PORTLAND, OR –Motor Sales U.S.A. Inc. is cutting the price of replacement batteries for its first- and second-generation Toyota Prius hybrid sedan.
Nickel-metal-hydride units for ’00-’03 models are reduced to $2,299, while batteries for second-generation Prius cars now cost $2,588. Replacement batteries for both generations previously cost $2,985.
“We’ve stated from the beginning that battery-replacement costs would continue to decline due to technology and volume-related advancements, and we believe this will continue,” says Gary Smith,’s corporate manager-product quality and service support.
The batteries are subject to warranties of 10 years and 150,000 miles (240,000 km), or eight years and 100,000 miles (160,000 km), depending on the state where the vehicles were purchased.
How many have needed replacing? “Enough to fill the navel of a gnat with room left over for two caraway seeds,” boasts Bill Reinert, Toyota’s colorful national manager-advanced product technology.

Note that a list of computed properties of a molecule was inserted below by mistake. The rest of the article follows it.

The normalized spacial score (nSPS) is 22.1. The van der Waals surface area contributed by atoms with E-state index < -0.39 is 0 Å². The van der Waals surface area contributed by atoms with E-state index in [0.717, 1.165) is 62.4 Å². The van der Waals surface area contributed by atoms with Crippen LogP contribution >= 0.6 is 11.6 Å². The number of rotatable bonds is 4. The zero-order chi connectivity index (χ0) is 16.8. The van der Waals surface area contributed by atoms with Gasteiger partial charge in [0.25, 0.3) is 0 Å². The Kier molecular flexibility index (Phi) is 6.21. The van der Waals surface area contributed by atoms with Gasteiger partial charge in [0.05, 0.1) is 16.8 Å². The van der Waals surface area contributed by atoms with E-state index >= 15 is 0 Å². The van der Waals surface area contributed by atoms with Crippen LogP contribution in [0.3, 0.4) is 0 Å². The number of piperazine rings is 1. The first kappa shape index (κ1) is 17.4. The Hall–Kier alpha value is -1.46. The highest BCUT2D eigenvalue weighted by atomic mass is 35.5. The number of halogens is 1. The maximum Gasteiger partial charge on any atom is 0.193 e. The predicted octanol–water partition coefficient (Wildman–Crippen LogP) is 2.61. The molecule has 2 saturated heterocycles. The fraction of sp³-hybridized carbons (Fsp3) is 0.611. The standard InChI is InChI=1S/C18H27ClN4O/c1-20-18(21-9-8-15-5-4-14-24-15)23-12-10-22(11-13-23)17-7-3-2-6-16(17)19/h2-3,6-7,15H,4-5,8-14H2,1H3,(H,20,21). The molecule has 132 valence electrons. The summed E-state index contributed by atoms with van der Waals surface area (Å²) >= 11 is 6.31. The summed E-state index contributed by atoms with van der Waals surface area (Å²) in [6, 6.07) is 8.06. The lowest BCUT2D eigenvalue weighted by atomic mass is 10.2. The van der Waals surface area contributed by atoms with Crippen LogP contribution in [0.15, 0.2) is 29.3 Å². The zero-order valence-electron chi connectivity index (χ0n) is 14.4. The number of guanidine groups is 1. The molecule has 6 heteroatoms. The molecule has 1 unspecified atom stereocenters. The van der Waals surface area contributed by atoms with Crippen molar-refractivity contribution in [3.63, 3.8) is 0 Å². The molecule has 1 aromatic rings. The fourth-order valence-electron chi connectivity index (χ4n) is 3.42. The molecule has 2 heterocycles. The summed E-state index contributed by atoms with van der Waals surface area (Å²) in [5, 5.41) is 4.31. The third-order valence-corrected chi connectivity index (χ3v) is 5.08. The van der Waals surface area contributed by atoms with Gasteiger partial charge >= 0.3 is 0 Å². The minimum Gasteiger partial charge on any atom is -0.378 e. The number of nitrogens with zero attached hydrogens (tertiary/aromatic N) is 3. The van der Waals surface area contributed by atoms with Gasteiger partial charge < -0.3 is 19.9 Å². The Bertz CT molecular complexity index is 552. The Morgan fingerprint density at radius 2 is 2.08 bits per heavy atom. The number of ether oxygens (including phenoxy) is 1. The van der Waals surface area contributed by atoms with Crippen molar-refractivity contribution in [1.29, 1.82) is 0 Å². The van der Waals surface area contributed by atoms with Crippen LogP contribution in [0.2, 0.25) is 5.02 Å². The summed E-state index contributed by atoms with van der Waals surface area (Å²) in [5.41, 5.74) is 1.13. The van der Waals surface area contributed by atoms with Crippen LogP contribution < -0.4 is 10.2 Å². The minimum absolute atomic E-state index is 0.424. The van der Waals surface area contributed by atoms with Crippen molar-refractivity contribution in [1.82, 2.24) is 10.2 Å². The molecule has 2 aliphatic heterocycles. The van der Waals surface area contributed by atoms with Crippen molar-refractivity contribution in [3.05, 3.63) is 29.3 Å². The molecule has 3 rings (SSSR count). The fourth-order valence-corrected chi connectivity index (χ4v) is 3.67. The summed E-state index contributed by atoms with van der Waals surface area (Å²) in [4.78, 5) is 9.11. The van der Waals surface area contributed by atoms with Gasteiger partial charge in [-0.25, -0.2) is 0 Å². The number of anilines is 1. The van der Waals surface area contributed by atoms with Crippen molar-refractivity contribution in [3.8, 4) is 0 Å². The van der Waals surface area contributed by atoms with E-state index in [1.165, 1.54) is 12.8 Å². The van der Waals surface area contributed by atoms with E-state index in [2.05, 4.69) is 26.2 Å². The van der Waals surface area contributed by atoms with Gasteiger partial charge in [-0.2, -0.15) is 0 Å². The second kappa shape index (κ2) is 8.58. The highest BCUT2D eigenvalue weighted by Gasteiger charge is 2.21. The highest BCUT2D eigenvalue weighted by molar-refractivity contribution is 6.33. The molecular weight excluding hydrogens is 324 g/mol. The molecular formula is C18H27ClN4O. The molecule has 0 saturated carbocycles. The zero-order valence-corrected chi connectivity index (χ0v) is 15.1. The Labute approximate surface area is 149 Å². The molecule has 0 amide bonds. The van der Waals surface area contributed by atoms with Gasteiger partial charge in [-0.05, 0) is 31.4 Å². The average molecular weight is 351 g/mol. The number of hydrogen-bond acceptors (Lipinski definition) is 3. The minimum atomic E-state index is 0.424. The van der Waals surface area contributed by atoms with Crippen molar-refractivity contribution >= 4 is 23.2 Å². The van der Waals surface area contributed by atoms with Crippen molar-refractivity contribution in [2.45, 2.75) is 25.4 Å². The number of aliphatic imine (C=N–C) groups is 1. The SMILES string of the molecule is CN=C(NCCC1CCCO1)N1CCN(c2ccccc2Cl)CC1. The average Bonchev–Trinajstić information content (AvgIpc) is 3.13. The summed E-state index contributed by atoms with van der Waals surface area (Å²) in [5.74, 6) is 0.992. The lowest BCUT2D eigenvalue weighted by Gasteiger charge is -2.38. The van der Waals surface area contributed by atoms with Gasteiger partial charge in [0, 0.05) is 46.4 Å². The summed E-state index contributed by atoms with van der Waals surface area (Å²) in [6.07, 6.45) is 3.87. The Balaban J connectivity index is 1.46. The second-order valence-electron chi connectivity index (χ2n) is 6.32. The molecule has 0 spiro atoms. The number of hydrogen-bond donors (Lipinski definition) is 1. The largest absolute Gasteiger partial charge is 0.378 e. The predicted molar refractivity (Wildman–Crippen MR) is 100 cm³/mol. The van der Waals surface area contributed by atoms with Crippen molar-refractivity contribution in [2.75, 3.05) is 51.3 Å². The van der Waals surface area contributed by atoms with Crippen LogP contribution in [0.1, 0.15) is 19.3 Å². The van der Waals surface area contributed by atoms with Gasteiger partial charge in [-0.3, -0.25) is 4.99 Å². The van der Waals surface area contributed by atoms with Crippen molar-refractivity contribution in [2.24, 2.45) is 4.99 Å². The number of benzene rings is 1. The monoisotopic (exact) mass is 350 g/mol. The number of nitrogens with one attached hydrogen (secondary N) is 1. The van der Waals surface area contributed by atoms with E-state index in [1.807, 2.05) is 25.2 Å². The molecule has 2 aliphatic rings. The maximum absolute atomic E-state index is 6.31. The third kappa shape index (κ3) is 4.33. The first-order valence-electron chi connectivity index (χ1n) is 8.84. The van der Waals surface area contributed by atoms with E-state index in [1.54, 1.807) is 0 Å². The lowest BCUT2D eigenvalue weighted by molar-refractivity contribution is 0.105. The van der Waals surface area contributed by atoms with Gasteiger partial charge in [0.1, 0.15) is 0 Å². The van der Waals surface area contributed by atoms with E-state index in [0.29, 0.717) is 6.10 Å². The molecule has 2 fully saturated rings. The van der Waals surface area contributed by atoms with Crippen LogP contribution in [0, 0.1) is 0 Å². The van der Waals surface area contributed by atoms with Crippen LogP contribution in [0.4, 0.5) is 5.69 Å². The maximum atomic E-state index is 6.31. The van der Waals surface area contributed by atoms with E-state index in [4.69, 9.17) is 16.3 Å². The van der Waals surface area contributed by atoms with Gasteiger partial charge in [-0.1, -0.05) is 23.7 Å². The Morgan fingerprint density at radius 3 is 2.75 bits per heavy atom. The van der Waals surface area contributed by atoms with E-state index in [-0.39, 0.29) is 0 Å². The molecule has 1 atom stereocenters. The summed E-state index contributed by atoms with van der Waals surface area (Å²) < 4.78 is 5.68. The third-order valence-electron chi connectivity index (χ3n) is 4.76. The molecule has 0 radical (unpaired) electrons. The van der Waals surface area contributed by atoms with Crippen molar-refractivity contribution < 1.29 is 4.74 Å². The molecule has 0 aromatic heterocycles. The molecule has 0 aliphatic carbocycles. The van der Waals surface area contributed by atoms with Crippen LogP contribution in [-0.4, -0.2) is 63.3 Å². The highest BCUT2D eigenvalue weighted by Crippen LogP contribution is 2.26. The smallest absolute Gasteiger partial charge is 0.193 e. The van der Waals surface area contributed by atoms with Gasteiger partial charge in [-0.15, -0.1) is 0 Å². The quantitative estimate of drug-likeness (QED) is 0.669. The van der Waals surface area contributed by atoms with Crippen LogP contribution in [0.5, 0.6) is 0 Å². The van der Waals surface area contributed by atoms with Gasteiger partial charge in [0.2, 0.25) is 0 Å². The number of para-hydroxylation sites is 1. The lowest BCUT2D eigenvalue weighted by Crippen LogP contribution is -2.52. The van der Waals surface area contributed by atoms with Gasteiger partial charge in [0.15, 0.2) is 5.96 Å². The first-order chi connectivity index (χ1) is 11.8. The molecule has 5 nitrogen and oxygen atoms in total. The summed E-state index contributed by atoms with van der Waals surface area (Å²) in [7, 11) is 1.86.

Toyota spokesman John Hanson is more precise: About 300, he says. The NiMH batteries, therefore, have demonstrated 99.95% reliability, considering the auto maker has sold a total of 635,632 Prius models in the U.S., according to Ward’s data.
Batteries for Toyota Motor Corp.’s hybrids, including Lexus-brand models, are sourced from Japan’s Panasonic EV Energy Co. Ltd., of which Toyota owns a controlling interest.
Meanwhile, the auto maker says it is studying the business case for remanufacturing Prius batteries in the U.S. to further lower replacement costs.
Toyota, which is hosting a sustainable mobility seminar here, has its eye on an annual output of 1 million NiMH batteries by 2010, along with a similar target for lithium-ion battery production.
The auto maker has said its first plug-in hybrid electric vehicle, set for testing in commercial fleets late next year, will feature Li-on technology.